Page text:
How are materials arranged in an academic library?
Libraries use classification systems to organize books on the shelves. A classification system uses call numbers, a series of letters and/or numbers, to tell you what the book is about and where you can find it.
Most high schools and public libraries use the Dewey Decimal System, but Cornell University Library (CUL) and other academic and research libraries use the Library of Congress Classification (LCC) System. Don't worry! You don't have to memorize this system, but understanding its structure can help you find books faster.
The important thing to remember is that books are arranged by subjects; that means that similar topics are grouped together on the shelves. This arrangement leads to "serendipitous browsing:" if you find a good book in the library catalog, and then you locate it in the stacks, you might notice an even better book nearby!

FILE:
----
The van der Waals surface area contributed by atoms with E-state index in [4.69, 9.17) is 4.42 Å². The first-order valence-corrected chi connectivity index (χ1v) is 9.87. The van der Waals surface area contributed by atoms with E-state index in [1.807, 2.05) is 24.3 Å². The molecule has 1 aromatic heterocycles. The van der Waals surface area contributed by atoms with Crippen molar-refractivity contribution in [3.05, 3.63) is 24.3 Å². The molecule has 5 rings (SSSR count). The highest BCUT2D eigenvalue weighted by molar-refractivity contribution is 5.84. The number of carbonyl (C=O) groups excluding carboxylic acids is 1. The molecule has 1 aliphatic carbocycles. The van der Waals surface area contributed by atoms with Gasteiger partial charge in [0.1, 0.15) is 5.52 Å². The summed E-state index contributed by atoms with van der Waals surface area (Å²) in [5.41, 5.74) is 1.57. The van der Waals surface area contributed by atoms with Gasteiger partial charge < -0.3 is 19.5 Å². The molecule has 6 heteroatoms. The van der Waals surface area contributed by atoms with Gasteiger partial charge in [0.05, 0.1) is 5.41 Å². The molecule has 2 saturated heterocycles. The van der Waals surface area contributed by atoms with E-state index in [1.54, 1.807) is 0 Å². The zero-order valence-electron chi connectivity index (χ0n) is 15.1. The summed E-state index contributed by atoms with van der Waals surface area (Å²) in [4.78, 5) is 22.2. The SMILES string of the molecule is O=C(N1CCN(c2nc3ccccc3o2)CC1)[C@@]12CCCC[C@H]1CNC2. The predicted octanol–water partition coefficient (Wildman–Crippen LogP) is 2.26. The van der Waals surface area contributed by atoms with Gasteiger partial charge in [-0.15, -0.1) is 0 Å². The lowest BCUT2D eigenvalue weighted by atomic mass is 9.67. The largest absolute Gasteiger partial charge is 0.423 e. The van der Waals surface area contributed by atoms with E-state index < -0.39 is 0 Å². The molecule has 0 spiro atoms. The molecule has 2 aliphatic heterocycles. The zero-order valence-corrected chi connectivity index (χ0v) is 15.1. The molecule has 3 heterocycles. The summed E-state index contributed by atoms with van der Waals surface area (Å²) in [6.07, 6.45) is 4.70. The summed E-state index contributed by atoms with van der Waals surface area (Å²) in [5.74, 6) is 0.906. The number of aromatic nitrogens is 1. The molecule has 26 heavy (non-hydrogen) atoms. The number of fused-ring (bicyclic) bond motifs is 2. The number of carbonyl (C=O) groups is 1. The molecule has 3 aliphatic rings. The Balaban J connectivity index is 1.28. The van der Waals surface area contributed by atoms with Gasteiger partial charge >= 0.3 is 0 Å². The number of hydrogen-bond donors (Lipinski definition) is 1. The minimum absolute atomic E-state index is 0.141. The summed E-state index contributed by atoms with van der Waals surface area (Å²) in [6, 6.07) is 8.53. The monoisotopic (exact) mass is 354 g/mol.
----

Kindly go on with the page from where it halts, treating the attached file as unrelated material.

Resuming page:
Finding the book
How to read call numbers in the Library of Congress classification system:
P = Language & Literature
PS = American Literature
3576 = Time period of author's writings (1961-2000)
.A33 O95 = Author code (Note the decimal point before the letter. These numbers are read as decimals!)
2005 = Year published
Interactive Stacks Maps
Use the interactive stacks maps on the Olin & Uris Building Maps and Study Spaces page to locate your book, or use the posted maps available by the elevators and on each floor.
Find the floor that includes the PS call numbers
That call number again?
Locate the call number range
on the shelf